Turning an Invention Idea into Money

Lesson Eleven: How Do I Raise Money?

Hands by piles of coins, close-up
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Introduction - About These Lessons

No Money

I'll be honest. If you have absolutely no money and you want to get your invention into the marketplace, it is very unlikely that you will be able to turn your invention into a commercial product. By no money, we mean someone who is unable to earn money above living expenses, raise money or borrow from someone else. However, if you are willing to work there are opportunities out there.

Business Means Business

The most fundamental piece of advice I would give a newbie trying to raise money for his or her invention is this: conduct yourself in an appropriate businesslike manner. An e-mail inquiry asking for financial support penned in an informal manner and full of grammar and with spelling errors will likely get no response. The same goes for badly penned snail mail and muffled or hasty sounding phone calls.

Invention Funding

Below are several resources outlining different ways to gain invention funding to borrow or raise the funds needed to bring your invention through the several stages of the invention process and finally to the marketplace.

I would also suggest that you join a local inventors group to learn from those in your area who have already accomplished what you're hoping to accomplish. That is raise money, find backers, or get a patent etc.

Find Grants, Loans, & Government Programs

Many branches of the government give grants and loans to fund research and the development of inventions.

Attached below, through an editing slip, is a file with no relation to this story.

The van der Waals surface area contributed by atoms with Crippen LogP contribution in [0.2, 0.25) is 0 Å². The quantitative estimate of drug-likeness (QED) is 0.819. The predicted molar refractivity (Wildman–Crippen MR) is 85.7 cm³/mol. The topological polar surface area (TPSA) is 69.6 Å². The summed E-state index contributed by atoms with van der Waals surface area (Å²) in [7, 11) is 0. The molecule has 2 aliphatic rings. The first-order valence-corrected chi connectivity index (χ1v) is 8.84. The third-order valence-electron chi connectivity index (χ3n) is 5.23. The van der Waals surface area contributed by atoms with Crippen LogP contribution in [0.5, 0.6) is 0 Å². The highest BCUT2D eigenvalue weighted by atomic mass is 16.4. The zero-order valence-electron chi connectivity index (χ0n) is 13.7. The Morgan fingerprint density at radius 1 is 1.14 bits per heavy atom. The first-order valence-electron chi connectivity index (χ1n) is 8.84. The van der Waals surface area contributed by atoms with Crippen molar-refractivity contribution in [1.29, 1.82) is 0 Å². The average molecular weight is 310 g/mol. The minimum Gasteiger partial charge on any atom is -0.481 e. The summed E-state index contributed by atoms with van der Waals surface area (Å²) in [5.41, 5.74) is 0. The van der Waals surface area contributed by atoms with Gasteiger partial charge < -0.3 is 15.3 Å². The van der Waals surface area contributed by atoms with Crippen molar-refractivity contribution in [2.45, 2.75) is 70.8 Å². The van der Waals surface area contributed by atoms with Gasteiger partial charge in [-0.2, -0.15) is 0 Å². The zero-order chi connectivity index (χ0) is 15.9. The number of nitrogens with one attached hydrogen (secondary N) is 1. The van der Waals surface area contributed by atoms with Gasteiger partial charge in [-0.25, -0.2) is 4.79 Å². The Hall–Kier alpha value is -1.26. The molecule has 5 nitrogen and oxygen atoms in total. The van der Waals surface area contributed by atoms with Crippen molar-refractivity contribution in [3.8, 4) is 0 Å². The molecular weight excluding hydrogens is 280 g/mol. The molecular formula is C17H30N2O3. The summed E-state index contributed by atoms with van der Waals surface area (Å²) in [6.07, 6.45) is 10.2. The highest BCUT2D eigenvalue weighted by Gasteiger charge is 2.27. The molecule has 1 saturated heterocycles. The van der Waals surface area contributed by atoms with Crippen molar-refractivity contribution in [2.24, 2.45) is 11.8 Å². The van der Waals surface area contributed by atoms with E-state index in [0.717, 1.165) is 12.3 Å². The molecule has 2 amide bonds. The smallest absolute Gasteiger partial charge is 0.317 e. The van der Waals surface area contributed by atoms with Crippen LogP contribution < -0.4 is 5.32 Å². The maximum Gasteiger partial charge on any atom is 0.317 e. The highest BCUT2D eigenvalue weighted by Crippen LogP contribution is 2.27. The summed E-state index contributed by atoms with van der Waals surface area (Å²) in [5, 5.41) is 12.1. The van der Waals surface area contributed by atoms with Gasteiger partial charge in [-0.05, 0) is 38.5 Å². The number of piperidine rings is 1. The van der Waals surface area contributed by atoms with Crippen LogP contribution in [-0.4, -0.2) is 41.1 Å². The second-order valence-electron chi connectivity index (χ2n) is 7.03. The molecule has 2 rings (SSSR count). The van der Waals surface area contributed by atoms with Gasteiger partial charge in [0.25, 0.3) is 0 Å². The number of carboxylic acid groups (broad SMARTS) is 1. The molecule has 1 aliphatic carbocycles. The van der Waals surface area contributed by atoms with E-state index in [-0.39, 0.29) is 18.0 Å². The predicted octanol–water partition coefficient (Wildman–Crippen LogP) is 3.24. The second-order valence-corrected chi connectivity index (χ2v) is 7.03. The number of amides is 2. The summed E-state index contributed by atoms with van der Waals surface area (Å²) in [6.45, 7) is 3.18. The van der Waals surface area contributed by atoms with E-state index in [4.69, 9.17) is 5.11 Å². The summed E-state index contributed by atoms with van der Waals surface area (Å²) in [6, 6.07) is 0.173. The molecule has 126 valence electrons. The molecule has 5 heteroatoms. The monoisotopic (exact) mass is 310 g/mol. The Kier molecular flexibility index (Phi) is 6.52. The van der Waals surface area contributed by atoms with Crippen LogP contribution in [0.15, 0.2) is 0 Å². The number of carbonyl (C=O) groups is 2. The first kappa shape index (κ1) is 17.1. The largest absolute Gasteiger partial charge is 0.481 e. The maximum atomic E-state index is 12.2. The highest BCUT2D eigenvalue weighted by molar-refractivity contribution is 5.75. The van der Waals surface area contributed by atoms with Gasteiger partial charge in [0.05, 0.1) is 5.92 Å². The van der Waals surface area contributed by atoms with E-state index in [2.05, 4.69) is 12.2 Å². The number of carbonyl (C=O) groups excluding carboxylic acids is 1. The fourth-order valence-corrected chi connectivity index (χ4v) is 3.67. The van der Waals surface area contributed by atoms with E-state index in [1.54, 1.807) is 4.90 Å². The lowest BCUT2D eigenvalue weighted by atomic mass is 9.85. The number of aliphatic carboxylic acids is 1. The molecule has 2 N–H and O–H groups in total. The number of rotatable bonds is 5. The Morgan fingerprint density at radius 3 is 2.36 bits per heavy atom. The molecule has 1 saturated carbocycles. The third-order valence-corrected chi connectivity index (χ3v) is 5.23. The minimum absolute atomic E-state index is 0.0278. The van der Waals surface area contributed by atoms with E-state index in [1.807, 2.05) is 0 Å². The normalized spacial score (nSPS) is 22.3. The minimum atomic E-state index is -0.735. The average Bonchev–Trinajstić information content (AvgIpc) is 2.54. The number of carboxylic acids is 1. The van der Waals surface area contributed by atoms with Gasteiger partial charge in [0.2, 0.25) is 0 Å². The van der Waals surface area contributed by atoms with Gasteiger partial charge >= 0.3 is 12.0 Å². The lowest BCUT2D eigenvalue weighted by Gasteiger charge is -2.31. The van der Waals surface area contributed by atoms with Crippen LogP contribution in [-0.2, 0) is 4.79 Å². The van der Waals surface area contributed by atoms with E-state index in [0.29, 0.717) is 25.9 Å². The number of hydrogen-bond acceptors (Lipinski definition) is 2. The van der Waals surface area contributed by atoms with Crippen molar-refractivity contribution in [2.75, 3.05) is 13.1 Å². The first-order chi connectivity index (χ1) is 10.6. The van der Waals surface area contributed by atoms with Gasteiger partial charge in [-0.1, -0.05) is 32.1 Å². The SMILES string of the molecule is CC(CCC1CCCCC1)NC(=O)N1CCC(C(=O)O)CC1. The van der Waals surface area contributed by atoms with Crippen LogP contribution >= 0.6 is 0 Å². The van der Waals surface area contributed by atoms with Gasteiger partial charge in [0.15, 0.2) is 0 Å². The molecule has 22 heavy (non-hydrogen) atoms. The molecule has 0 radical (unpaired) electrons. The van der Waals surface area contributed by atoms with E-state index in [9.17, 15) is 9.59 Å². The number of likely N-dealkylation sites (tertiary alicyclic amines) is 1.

However, the grants are often very specific as to what type of funding is given. For example, the U.S. Department of Energy offers grants for the development of inventions that benefit the environment or can save energy. The U.S. Department of Small Business offers small business loans. Getting a grants or loan will require footwork and research on your part.

Find an Investor - Venture Capital

Venture capital or VC is funding invested, or available for investment, in an enterprise such as bringing an invention that can be profitable (along with the possibility of loss) to an investor to the marketplace.

Traditionally, venture capital is part of the second or third stage of financing for a business startup, which starts with the entrepreneur (inventor) putting their own available funding into a shoestring operation.

Next, an angel investor may be convinced to contribute funding. Generally an angel investor is someone with spare funds and has some personal (family) or industry-related interest. Angel investors are sometimes said to invest emotional money, while venture capitalists are said to invest logical money. That means they are willing to help give the new enterprise a more solid footing.

Did you get your business plan together yet? Either way, your potential investor will want to see it.

Become an Entrepreneur

It is quite an undertaking to manufacture, market, advertise and distribute your own invention or intellectual property. Ask yourself, "Do you have the spirit necessary to become an entrepreneur?" If the answer is yes, this resource helps you self-educate yourself in the art of becoming a successful entrepreneur.

Canadian Inventors

This list can help those researching Canadian invention funding, research money, grants, awards, venture capital, support groups and Canadian government patent offices.

Student Programs

There are contests out there where students can win prizes or a scholarship. Student invention competitions includes college and pre-college programs.

Continue > Appendix & Additional Resources